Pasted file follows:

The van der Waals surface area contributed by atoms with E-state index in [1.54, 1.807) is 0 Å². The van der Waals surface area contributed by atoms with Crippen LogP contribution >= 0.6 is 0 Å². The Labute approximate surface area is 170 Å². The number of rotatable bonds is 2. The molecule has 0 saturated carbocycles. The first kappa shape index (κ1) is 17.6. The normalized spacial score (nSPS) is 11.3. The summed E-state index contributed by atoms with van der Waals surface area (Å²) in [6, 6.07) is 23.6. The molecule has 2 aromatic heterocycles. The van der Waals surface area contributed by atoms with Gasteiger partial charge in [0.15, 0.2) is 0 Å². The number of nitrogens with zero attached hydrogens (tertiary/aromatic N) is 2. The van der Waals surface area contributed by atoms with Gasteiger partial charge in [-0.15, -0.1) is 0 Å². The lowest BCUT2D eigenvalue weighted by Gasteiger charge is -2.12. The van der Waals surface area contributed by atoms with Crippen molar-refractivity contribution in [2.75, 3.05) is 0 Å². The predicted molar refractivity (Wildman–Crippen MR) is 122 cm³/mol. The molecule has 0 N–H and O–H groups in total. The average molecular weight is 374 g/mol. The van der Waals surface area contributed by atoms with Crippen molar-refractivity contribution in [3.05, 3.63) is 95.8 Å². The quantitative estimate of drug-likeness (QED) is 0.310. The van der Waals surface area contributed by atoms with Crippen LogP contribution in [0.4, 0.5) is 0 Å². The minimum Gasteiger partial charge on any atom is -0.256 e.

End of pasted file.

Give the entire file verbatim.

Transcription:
The van der Waals surface area contributed by atoms with E-state index in [1.54, 1.807) is 0 Å². The van der Waals surface area contributed by atoms with Crippen LogP contribution >= 0.6 is 0 Å². The Labute approximate surface area is 170 Å². The number of rotatable bonds is 2. The molecule has 0 saturated carbocycles. The first kappa shape index (κ1) is 17.6. The normalized spacial score (nSPS) is 11.3. The summed E-state index contributed by atoms with van der Waals surface area (Å²) in [6, 6.07) is 23.6. The molecule has 2 aromatic heterocycles. The van der Waals surface area contributed by atoms with Gasteiger partial charge in [0.15, 0.2) is 0 Å². The number of nitrogens with zero attached hydrogens (tertiary/aromatic N) is 2. The van der Waals surface area contributed by atoms with Gasteiger partial charge in [-0.15, -0.1) is 0 Å². The lowest BCUT2D eigenvalue weighted by Gasteiger charge is -2.12. The van der Waals surface area contributed by atoms with Crippen molar-refractivity contribution in [2.75, 3.05) is 0 Å². The predicted molar refractivity (Wildman–Crippen MR) is 122 cm³/mol. The molecule has 0 N–H and O–H groups in total. The average molecular weight is 374 g/mol. The van der Waals surface area contributed by atoms with Crippen molar-refractivity contribution in [3.05, 3.63) is 95.8 Å². The quantitative estimate of drug-likeness (QED) is 0.310. The van der Waals surface area contributed by atoms with Crippen LogP contribution in [0.4, 0.5) is 0 Å². The minimum Gasteiger partial charge on any atom is -0.256 e.